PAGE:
Let’s go back to Article 89. In 2011, two farms were chosen to begin testing the new zoning regulations and were leased a few plots in Dorchester. These farms were ReVision Urban Farm, and City Growers, community organizations working on providing healthy food and a wage to their community. The leases were set up so that they had five years and if it proved to be successful, they could continue leasing the city-owned land. These two farms, in addition to the large working group consisting of community organizers, activists, and experts, who met with the Boston Redevelopment Authority and the Mayor’s office in order to design the zoning laws, are the people who created article 89. They opened the path up for these white-owned commercial ventures into the world of urban agriculture. So, when the Guardian writes an article without crediting the black activists of Boston who rose up to protect their neighborhoods, obtain land, and begin to make their own independence, they are silencing over forty years of neighborhood organizing which made possible and legal any farming in Boston.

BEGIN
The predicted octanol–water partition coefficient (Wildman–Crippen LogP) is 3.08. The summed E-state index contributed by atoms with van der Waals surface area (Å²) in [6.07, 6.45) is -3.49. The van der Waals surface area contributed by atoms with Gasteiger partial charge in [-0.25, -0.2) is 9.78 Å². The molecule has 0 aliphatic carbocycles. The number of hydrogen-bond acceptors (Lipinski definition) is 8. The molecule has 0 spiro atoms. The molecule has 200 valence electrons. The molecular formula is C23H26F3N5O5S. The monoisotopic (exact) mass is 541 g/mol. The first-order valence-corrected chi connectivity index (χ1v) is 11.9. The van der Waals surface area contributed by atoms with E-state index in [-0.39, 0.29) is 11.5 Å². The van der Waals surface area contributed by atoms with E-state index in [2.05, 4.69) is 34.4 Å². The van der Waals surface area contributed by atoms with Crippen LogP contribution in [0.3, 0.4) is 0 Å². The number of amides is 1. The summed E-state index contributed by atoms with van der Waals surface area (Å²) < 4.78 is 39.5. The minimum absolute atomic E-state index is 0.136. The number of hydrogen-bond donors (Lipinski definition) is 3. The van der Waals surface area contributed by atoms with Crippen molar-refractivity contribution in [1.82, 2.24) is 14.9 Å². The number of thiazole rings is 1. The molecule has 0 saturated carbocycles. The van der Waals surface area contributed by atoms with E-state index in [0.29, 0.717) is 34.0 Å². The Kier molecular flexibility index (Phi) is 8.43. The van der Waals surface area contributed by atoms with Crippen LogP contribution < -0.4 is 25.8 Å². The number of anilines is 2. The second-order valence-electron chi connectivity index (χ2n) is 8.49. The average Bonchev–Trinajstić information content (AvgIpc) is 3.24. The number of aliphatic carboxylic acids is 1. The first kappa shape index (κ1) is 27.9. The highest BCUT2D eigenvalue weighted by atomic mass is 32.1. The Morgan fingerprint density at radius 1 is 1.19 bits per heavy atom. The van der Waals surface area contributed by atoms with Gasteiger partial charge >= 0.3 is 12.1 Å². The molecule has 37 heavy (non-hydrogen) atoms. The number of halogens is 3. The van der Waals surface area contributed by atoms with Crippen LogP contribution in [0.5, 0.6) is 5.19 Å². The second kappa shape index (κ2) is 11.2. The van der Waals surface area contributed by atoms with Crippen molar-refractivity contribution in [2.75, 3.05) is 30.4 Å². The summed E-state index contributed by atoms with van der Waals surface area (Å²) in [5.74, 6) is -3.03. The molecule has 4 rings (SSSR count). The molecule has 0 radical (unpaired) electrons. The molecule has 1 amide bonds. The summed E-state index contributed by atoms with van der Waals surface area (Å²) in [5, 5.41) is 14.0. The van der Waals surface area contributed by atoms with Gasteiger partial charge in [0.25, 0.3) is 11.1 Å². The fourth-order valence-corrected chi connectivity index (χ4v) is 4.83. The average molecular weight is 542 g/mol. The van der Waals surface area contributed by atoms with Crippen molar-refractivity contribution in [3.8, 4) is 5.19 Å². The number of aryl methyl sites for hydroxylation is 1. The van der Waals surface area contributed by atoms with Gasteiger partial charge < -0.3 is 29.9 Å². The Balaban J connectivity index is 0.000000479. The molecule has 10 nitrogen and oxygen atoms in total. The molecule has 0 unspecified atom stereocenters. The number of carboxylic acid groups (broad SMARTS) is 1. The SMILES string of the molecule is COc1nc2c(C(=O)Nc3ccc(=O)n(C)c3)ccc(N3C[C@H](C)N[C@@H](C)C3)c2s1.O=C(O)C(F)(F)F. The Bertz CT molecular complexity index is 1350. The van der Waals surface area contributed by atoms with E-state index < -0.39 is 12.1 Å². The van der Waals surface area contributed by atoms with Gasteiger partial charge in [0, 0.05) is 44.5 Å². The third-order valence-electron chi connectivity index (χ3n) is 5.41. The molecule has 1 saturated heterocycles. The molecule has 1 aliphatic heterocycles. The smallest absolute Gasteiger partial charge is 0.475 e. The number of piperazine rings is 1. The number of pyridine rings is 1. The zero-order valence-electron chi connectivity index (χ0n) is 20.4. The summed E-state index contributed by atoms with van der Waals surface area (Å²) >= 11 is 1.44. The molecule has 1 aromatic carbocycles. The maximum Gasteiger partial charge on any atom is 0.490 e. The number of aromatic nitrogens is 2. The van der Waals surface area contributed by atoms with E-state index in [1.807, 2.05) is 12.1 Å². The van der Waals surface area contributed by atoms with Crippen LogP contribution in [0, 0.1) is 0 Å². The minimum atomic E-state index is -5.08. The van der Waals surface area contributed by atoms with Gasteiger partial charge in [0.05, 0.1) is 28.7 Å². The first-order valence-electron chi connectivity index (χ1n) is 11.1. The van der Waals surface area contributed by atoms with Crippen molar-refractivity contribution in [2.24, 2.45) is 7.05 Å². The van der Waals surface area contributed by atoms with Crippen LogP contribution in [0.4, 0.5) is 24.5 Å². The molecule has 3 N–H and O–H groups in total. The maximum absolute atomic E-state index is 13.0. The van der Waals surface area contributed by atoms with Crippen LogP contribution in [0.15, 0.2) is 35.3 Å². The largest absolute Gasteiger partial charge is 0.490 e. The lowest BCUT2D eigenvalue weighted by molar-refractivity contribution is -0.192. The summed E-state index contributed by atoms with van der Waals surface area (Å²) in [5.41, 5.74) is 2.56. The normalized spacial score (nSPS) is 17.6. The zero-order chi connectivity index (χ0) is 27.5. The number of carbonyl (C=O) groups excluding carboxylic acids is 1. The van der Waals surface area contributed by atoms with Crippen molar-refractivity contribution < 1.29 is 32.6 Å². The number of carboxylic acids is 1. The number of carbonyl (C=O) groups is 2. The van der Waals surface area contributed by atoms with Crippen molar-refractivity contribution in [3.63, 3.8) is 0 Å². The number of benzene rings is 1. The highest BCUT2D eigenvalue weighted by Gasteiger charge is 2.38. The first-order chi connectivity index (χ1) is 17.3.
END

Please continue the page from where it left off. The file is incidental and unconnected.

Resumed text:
Urban agriculture has existed in Boston as an act of community support for the country or themselves for nearly 80 years. It brings healthy produce, green space, better air quality, and recreational activity to the dense city landscape and life. Most importantly though, in a city with a long history of segregation and socioeconomic separation, urban farming serves as an act of independence and land reclamation for the communities who need it the most.